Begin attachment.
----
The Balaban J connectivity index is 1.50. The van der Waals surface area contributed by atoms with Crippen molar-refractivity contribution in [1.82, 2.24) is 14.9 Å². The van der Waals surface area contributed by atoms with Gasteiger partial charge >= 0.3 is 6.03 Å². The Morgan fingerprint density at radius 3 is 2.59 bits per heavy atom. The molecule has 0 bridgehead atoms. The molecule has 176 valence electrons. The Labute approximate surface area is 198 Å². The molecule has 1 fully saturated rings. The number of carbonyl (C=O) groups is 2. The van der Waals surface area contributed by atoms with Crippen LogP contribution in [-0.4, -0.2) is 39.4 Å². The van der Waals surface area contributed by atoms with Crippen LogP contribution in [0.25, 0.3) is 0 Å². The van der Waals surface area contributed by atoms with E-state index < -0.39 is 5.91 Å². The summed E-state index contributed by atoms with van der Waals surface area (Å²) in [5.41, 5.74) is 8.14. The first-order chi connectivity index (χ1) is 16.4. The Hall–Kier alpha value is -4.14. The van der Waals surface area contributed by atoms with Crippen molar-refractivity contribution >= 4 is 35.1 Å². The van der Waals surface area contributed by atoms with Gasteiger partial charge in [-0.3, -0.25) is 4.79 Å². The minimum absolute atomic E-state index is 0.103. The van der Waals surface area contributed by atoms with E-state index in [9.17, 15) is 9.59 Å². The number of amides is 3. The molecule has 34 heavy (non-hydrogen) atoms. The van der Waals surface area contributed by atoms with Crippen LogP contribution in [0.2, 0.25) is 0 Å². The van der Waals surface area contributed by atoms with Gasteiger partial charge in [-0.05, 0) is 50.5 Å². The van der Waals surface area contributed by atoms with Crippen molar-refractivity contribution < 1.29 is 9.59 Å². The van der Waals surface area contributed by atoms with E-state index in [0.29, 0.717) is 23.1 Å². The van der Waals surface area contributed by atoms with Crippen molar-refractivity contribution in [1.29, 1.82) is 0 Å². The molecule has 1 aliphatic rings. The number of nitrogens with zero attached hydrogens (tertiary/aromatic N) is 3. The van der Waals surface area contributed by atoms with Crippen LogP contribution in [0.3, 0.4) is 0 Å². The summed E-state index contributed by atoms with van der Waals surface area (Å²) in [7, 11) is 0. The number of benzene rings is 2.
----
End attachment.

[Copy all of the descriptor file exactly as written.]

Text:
The Balaban J connectivity index is 1.50. The van der Waals surface area contributed by atoms with Crippen molar-refractivity contribution in [1.82, 2.24) is 14.9 Å². The van der Waals surface area contributed by atoms with Gasteiger partial charge >= 0.3 is 6.03 Å². The Morgan fingerprint density at radius 3 is 2.59 bits per heavy atom. The molecule has 0 bridgehead atoms. The molecule has 176 valence electrons. The Labute approximate surface area is 198 Å². The molecule has 1 fully saturated rings. The number of carbonyl (C=O) groups is 2. The van der Waals surface area contributed by atoms with Crippen LogP contribution in [-0.4, -0.2) is 39.4 Å². The van der Waals surface area contributed by atoms with Crippen LogP contribution in [0.25, 0.3) is 0 Å². The van der Waals surface area contributed by atoms with E-state index < -0.39 is 5.91 Å². The summed E-state index contributed by atoms with van der Waals surface area (Å²) in [5.41, 5.74) is 8.14. The first-order chi connectivity index (χ1) is 16.4. The Hall–Kier alpha value is -4.14. The van der Waals surface area contributed by atoms with Crippen molar-refractivity contribution >= 4 is 35.1 Å². The van der Waals surface area contributed by atoms with Gasteiger partial charge in [-0.3, -0.25) is 4.79 Å². The minimum absolute atomic E-state index is 0.103. The van der Waals surface area contributed by atoms with E-state index in [9.17, 15) is 9.59 Å². The number of amides is 3. The molecule has 34 heavy (non-hydrogen) atoms. The van der Waals surface area contributed by atoms with Crippen LogP contribution in [0.2, 0.25) is 0 Å². The van der Waals surface area contributed by atoms with Gasteiger partial charge in [-0.05, 0) is 50.5 Å². The van der Waals surface area contributed by atoms with Crippen molar-refractivity contribution < 1.29 is 9.59 Å². The van der Waals surface area contributed by atoms with E-state index in [0.29, 0.717) is 23.1 Å². The van der Waals surface area contributed by atoms with Crippen molar-refractivity contribution in [1.29, 1.82) is 0 Å². The molecule has 1 aliphatic rings. The number of nitrogens with zero attached hydrogens (tertiary/aromatic N) is 3. The van der Waals surface area contributed by atoms with Crippen LogP contribution in [0.3, 0.4) is 0 Å². The summed E-state index contributed by atoms with van der Waals surface area (Å²) in [7, 11) is 0. The number of benzene rings is 2.